#1-Published in the Pilot July 2, 1919
Mrs. A. C. Jones had word yesterday from Mrs. Ella Roger, of Portland, Oregon, that her father, Alonzo Perkins, suffered a paralytic stroke on the 22nd and died on the 25th, last Wednesday. He was living with his daughter, Ella, Mrs. Rogers, whose husband, is also near death with cancer, having lost one hand already. Mr. Perkins was in his 96th year, as near as we can learn his age. He lived in this city for a good many years and was county judge for a long time. Fannie, Mrs. Slipp, lives in Portland alos. She lost her husband, a railroad man, about a year ago. Mrs. Perkins died last fall some time. Two of the boys are living, Dudley in Portland and Chas. in California somewhere. Fred and Frank are both dead.
#2-Printed in the Washington County Nebraska Enterprise July 3, 1919
ALONZO PERKINS PASSES
Alonzo Perkins, one of Washington county’s earliest pioneers, passed away June 25, at the home of his daughter, Mrs. Fanny Slipp, at Portland, Oregon.
The men who made the history in an early day for Nebraska and Washington County are rapidly slipping away and scarcely a week goes by that we are not called upon to chronicle these sad events.
The young people of the present generation scarcely realize what these pioneers have done for them in the early days of the county when grasshoppers and drought almost drove them from the state; but many of them stayed in spite of hardships and trouble and after more than half a century of growth under the influence and guidance of these sturdy men, Nebraska and Washington County stand in the front ranks and the present and future generations have the pioneer men and women to thank for this fact.
Alonzo Perkins was born in Waterloo, New York in 1826, and had therefore attained to the ripe old age of ninety-three at the time of his death.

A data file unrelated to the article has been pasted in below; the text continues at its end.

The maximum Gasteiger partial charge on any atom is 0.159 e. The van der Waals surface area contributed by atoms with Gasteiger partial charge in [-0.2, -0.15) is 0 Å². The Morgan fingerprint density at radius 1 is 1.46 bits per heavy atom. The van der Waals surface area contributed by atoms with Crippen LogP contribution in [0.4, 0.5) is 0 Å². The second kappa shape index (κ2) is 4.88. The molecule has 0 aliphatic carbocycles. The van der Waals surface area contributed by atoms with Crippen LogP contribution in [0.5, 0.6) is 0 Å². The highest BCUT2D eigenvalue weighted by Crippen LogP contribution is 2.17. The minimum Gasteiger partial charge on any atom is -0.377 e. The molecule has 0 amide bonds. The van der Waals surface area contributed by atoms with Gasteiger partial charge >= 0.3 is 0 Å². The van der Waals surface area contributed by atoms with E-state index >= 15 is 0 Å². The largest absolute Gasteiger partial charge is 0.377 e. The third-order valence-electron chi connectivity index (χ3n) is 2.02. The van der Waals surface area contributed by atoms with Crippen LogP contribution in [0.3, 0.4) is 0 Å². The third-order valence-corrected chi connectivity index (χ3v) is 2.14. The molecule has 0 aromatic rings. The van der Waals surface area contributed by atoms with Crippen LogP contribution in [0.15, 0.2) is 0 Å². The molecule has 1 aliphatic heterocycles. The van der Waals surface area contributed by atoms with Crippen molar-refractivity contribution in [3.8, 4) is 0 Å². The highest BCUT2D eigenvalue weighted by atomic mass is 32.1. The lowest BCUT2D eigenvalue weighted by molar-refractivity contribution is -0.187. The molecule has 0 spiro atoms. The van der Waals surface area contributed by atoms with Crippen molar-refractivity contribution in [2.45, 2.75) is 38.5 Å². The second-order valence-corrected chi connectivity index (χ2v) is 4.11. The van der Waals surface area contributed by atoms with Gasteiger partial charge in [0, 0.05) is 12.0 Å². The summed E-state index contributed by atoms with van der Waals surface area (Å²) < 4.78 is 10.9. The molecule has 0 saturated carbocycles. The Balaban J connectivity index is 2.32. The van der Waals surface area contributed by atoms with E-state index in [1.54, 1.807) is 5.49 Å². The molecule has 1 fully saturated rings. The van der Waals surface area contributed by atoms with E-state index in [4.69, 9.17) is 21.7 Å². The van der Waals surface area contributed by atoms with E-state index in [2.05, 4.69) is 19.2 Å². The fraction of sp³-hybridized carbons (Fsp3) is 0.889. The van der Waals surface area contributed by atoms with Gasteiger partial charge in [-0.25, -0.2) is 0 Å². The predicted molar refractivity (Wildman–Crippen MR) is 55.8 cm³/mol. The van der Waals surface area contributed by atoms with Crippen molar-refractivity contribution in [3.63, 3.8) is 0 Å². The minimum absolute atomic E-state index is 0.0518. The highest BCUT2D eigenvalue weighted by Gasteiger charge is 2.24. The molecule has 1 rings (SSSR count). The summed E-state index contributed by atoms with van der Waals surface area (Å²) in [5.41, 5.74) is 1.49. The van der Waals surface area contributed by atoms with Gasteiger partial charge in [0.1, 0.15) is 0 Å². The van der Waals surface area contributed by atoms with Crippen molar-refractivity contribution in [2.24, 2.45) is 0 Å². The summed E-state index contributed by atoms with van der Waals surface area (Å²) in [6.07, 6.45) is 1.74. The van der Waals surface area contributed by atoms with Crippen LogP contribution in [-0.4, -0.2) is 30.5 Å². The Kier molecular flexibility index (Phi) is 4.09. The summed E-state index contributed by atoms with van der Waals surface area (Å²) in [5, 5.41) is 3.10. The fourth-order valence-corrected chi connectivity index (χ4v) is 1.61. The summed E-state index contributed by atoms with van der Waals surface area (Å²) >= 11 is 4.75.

He served in the Mexican War, having gone as a volunteer from Illinois. In 1856, Mr. Perkins came to Nebraska settling at Calhoun where he ran a saw mill for a few years, later going to Genoa, Neb., where he conducted the same business and where as Mrs. Perkins often remarked to Blair friends, “we passed our happiest days.”
Having a liking for good old Washington County, Mr. Perkins came back in a few years, settling at Fontanelle where he became a farmer. Later he moved to Omaha for two or three years and then returned to Washington County settling at Blair where he served as county judge for ten years. He also served in 1857 as a member of the legislature when Nebraska was a territory.
Mr. and Mrs. Perkins had six children, all of whom have lived in Blair, of which number four survive him. They are Dudley, Ella, now Mrs. Rogers, and Fanny, now Mrs. Slipp, of Portland, Oregon and Charlie who resides in California. Fred died while they were living in Blair and Frank passed away after they moved to Oregon. Mrs. Perkins preceded her husband to the Great Beyond only a few months ago and had also lived to an advanced age.
Mr. and Mrs. Perkins left Blair twenty odd years ago and went out to Portland to live where their children had previously gone a few years before.
They left many warm friends in Blair at that time, only a few of whom remain. Mrs. and Mrs. Al Jones being perhaps the most intimate friends left as they were next door neighbors for years. Those old friends whose friendship began in an early day and ripened through all these years and who have gone were L.F. Hilton, John Boggs, John T. Bell, W.D. Haller and perhaps other whom the writer did not know personally.
Funeral services were held June 28, at the home of the daughter, Mrs. Ella Rogers, at Portland, Oregon.
~~~Obituaries courtesy of the Washington County Genealogical Society. Newspaper clippings on file at the Blair Public Library.~~~